Sciencemadness Discussion Board

condensation reaction with cinnamaldehyde

Trifluoroacetic - 18-5-2011 at 17:19

Ok folks I have a question. Cinnamaldehyde will condense with acetone in the presence of NaOH to form Dicinnamalacetone. I happened to notice that DMSO has a structure similar to acetone so I was wondering if it would undergo a condensation reaction with cinnamaldehyde.

So I mixed cinnamaldehyde and DMSO in a 2:l ratio and added aqueous NaOH. The sloution turned light yellow and heated up. A reaction appeared to happen. The solution was turbid from un-reacted cinnamaldehyde. So I did the reaction with even less cinnamaldehyde. I placed to drops in a larger ammount of DMSO then I added the NaOH. This time the solution turned blood red and heated up. I repeated the experiment and ommited the Cinnamaldehyde to see if the NaOH was reacting with the DMSO. Nothing happened.

So my question is the cinnamaldehyde condensing with itself or with the DMSO?

DJF90 - 18-5-2011 at 17:25

Did you try a control experiment using just the cinnamaldehyde and the NaOH..?

Trifluoroacetic - 18-5-2011 at 17:33

no but I will. I'll solvate it in some ethanol.

Trifluoroacetic - 18-5-2011 at 17:46

Quote: Originally posted by Trifluoroacetic  
no but I will. I'll solvate it in some ethanol.
I added a few drops of cinnamaldehyde to isoproponol then added NaoH solution. Slight yellowing occurred but nothing else happened.

Trifluoroacetic - 18-5-2011 at 18:02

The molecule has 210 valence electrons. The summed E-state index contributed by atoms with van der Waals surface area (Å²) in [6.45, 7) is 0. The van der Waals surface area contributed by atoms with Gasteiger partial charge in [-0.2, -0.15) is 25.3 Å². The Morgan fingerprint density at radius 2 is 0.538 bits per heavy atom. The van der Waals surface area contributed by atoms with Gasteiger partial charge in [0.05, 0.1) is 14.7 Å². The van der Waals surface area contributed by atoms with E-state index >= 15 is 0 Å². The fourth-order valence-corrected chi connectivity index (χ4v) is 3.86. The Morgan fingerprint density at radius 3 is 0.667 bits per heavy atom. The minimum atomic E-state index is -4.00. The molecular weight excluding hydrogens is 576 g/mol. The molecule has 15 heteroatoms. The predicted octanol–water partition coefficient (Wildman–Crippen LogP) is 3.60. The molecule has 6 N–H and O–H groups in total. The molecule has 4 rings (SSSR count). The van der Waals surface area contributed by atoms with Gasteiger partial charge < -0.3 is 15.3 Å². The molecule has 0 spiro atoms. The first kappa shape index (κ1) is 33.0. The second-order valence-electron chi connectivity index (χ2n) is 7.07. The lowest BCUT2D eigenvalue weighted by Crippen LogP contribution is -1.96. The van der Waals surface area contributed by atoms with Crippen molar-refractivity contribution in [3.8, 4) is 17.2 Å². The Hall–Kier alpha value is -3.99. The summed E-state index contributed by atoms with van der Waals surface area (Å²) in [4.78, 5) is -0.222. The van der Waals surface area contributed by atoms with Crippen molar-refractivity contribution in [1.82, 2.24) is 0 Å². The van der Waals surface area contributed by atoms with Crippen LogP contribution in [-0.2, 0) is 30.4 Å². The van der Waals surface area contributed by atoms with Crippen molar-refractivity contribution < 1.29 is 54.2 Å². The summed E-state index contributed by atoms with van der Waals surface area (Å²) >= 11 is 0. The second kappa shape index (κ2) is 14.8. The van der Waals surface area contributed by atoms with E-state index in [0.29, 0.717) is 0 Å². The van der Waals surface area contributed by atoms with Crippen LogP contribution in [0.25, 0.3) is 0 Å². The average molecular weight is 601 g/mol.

something strange appears to be taking place with the DMSO/cinnamaldehyede/NaOH reaction. IF very little DMSO is used almost nothing happens but if a substatntially large ammount is used the reaction takes place and the solution turnsdark

DJF90 - 18-5-2011 at 18:04

I was thinking perhaps you got a Canizzaro reaction occuring.

Trifluoroacetic - 18-5-2011 at 18:12

HMM I detect an almond oder in the solution when just enough DMSO is added to turn it dark yellow. If the solution turns dark red the Almond oder is weaker.

Trifluoroacetic - 18-5-2011 at 18:18

Quote: Originally posted by DJF90  
I was thinking perhaps you got a Canizzaro reaction occuring.
I think you might be right. I wonder if this coul be useful for anything?

The solution smells good! Perhaps it will taste good too?

DJF90 - 18-5-2011 at 18:29

Well I'm not sure I'd want to taste it. Something you could do is check the pH (dissolve a small amount of reaction mix in water first). The odour could be either the acid, the alcohol, or the ester (perhaps admixed with the odour of cinnamaldehyde itself). I cant think of any other reasonable explanation at the moment in time.

Trifluoroacetic - 18-5-2011 at 18:50

Hmm? I took the Isopropanol mixture and added potassium metabisulfite to it and as expected it crystalized due to the formation of a bisulfite adduct. Then I added the bisulfite to the DMSO solution and no adduct formed. This is strange. A dark precipitate is now forming in the DMSO solution that didn't have any metabisulfite added to it.

ThatchemistKid - 18-5-2011 at 19:02

Would cinnamaldehyde not under go 1,4 addition with nucleophiles? I am not sure if it would occur over a cannizzaro though?

Trifluoroacetic - 18-5-2011 at 19:12

The yellow solution is quite basic as it turned my universal indicator slip dark blue. Perhaps I have a bunch of worthless condensation products. I'll put this in a mini distilling flask and se what comes off tomorrow.